“This isn’t a substitute for a high, this isn’t a substitute for doing the same thing you were doing before,” Harriman said. “This is a program that will give you just as much as you need to feel better, and then you wean yourself down.”

Brent Miller, director of Bangor’s Discovery House, said the loss of treatment would be “life-destroying” for many of his clients, some of whom have told friends and workers at Discovery House that they were considering having children in order to retain their MaineCare, he said.

After MaineCare

The state doesn’t have an accurate count of how many addicts lost their MaineCare coverage on Jan. 1, but in 2012 there were 869 Mainers considered “noncategoricals” who filed MaineCare claims for their methadone treatments for the year. That included 311 from Bangor, 55 in Portland, 130 in South Portland, 103 in Westbrook, 116 in Waterville and 74 in Calais, according to data provided by the Maine Department of Health and Human Services. Any of those “noncategoricals” who were on MaineCare in 2012 and were still on it at the beginning of 2014 lost their method of paying for treatment, as did any “noncategoricals” who joined treatment under MaineCare in 2013.

Add to that several hundred more “noncategorical” patients expected to lose coverage that pays for Suboxone, another replacement drug, and there likely are well over 1,000 people who will lose access to treatment. Maine DHHS says there were 1,081 physicians in the state with about 11,500 patients to whom they prescribed Suboxone, but DHHS doesn’t have information on how many of those patients used MaineCare to pay for their treatments and lost that coverage.

Both Suboxone and methadone are used to treat opioid dependency, serving as a replacement drug that patients are weaned off slowly, sometimes over the course of several years. While administering the medication, officials at treatment centers work to find a dosage that helps a patient feel “normal” — without getting “high” but still staving off symptoms of withdrawal.

Options for “noncategoricals” losing their MaineCare are few — hope to qualify for disability coverage; get a job with benefits or pay for new coverage on the health care marketplace; or rely on family and friends to help cover medical costs.

Bangor City Council Chairman Ben Sprague said that since Jan. 1, the city has seen an influx of requests for general assistance in a program that is already stretched to the limit by budget constraints. Twenty requests have come in since the first of the year, he said, and in one day, there were four requests from people who needed a total of 17 different medications, the costs of which would add up quickly.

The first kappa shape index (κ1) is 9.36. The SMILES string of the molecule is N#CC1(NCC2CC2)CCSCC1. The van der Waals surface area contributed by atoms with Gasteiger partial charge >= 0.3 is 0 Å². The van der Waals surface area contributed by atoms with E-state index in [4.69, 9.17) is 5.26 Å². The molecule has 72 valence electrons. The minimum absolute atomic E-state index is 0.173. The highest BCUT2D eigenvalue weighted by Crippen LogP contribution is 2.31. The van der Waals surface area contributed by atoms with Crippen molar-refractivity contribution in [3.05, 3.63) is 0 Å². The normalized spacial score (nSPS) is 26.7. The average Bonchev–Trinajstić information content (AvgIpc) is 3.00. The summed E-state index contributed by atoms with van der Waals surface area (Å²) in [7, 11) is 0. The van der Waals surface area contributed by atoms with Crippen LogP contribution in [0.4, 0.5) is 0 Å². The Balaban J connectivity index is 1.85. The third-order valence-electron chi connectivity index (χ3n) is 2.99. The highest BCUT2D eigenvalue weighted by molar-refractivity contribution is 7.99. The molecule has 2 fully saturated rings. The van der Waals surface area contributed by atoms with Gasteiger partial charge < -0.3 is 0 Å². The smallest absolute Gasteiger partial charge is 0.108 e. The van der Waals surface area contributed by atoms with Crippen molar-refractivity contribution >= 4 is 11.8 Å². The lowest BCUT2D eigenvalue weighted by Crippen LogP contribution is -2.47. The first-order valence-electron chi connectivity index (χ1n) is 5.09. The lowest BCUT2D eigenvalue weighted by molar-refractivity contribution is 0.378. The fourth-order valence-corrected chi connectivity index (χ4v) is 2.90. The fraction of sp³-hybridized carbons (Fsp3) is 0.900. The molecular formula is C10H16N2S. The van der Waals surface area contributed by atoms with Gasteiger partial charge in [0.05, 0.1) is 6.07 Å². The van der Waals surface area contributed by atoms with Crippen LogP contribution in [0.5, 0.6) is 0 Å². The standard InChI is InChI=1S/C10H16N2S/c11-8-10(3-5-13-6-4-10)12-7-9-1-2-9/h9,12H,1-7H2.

“I’ve said it before, and I’ll say it again,” Sprague said. “Bangor is stretched past its limits. Bangor’s taxpayers cannot fund the care for an entire region.”

Responsible or ‘life-destroying’

LePage has been critical of methadone as a treatment method.

“One of the primary reasons the governor introduced methadone legislation last session was because this addiction has no recovery plan,” LePage spokeswoman Adrienne Bennett said in a recent email. “The current programs are continuous without a plan for recovery, which is not healthy for the individual and unaffordable for Maine taxpayers paying the bills.”

Childless adults became eligible for MaineCare coverage about a decade ago under a Medicaid expansion.

Bennett stressed the fact that Maine has the third-highest Medicaid spending total in the nation and the state’s welfare system isn’t financially solvent as it stands.

Miller challenged LePage’s views of methadone treatment. Federal and state laws require every individual in methadone service have a treatment plan that is updated every 90 days.

“The science, the data, the evidence are unequivocally clear,” Miller added. “This is a medical disease no different from heart disease, cancer, any medically diagnosable illness.”

Miller likened cutting off access to substances like methadone and Suboxone to cutting people off from medication used to treat chronic illnesses like heart disease or diabetes.

“The only way to improve this chronic, lifelong, relapsing disease it is to treat it,” and, when the client is ready, help them get off the medication-assisted treatment and into a recovery support system — such as a support group, counselor, family or church — that the addict can use to help maintain their sobriety, Miller argued.

He also questioned whether the human costs of cutting hundreds of people from addiction treatment would outweigh the roughly $22 million in savings the state expects to see from not paying for their health care.

Many who are losing their treatment could end up back on drugs, committing crimes to feed their addiction and eventually find themselves in jail, Miller said. He added that providing a year’s worth of methadone costs about $3,000, whereas it costs the state $56,000 to incarcerate one person in prison for that same year, according to the VERA Institute of Justice. Frequent emergency room visits from addicts who relapse would also be costly, he said.

Shawn Yardley, director of community services for Penobscot Community Healthcare and Bangor’s former director of health and community services, and Miller cite studies that have found that when addicts are involuntarily removed from their chemical-assisted treatment programs, there’s an 80-90 percent chance they will relapse and turn back to street drugs.

Yardley also questioned the LePage administration and GOP’s strong stance against the Medicaid expansion and their using it as justification to eliminate childless adults from the MaineCare rolls.

“The issues of mental illness and substance abuse and treatment is unfortunately caught in an outdated and very emotional and ideological place denying the current science and best thinking of our medical science field,” Yardley said. “We certainly need to stay focused on these issues impacting health outcomes and health costs, but denying health care to thousands of poor people in Maine should be a separate conversation and not used as some sort of punishment to an entire group of people.”